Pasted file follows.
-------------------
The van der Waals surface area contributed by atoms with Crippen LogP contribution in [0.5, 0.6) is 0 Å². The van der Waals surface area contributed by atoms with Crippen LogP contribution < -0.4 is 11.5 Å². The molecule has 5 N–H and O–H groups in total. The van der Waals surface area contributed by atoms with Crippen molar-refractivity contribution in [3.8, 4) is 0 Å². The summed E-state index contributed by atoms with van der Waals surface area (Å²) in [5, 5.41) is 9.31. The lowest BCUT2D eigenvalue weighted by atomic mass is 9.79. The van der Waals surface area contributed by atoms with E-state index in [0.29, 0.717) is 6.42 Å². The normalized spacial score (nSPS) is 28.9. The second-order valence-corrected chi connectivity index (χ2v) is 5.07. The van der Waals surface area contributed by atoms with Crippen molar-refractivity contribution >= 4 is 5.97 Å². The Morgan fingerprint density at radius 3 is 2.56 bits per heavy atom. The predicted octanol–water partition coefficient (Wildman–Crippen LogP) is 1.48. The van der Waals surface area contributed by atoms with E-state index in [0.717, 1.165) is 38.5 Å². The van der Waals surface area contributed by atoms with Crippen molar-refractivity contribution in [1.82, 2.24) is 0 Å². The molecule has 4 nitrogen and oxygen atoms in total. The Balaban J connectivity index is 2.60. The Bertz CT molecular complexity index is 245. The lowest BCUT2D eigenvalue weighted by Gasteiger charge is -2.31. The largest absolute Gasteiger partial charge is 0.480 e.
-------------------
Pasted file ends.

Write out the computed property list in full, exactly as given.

The van der Waals surface area contributed by atoms with Crippen LogP contribution in [0.5, 0.6) is 0 Å². The van der Waals surface area contributed by atoms with Crippen LogP contribution < -0.4 is 11.5 Å². The molecule has 5 N–H and O–H groups in total. The van der Waals surface area contributed by atoms with Crippen molar-refractivity contribution in [3.8, 4) is 0 Å². The summed E-state index contributed by atoms with van der Waals surface area (Å²) in [5, 5.41) is 9.31. The lowest BCUT2D eigenvalue weighted by atomic mass is 9.79. The van der Waals surface area contributed by atoms with E-state index in [0.29, 0.717) is 6.42 Å². The normalized spacial score (nSPS) is 28.9. The second-order valence-corrected chi connectivity index (χ2v) is 5.07. The van der Waals surface area contributed by atoms with Crippen molar-refractivity contribution >= 4 is 5.97 Å². The Morgan fingerprint density at radius 3 is 2.56 bits per heavy atom. The predicted octanol–water partition coefficient (Wildman–Crippen LogP) is 1.48. The van der Waals surface area contributed by atoms with E-state index in [0.717, 1.165) is 38.5 Å². The van der Waals surface area contributed by atoms with Crippen molar-refractivity contribution in [1.82, 2.24) is 0 Å². The molecule has 4 nitrogen and oxygen atoms in total. The Balaban J connectivity index is 2.60. The Bertz CT molecular complexity index is 245. The lowest BCUT2D eigenvalue weighted by Gasteiger charge is -2.31. The largest absolute Gasteiger partial charge is 0.480 e.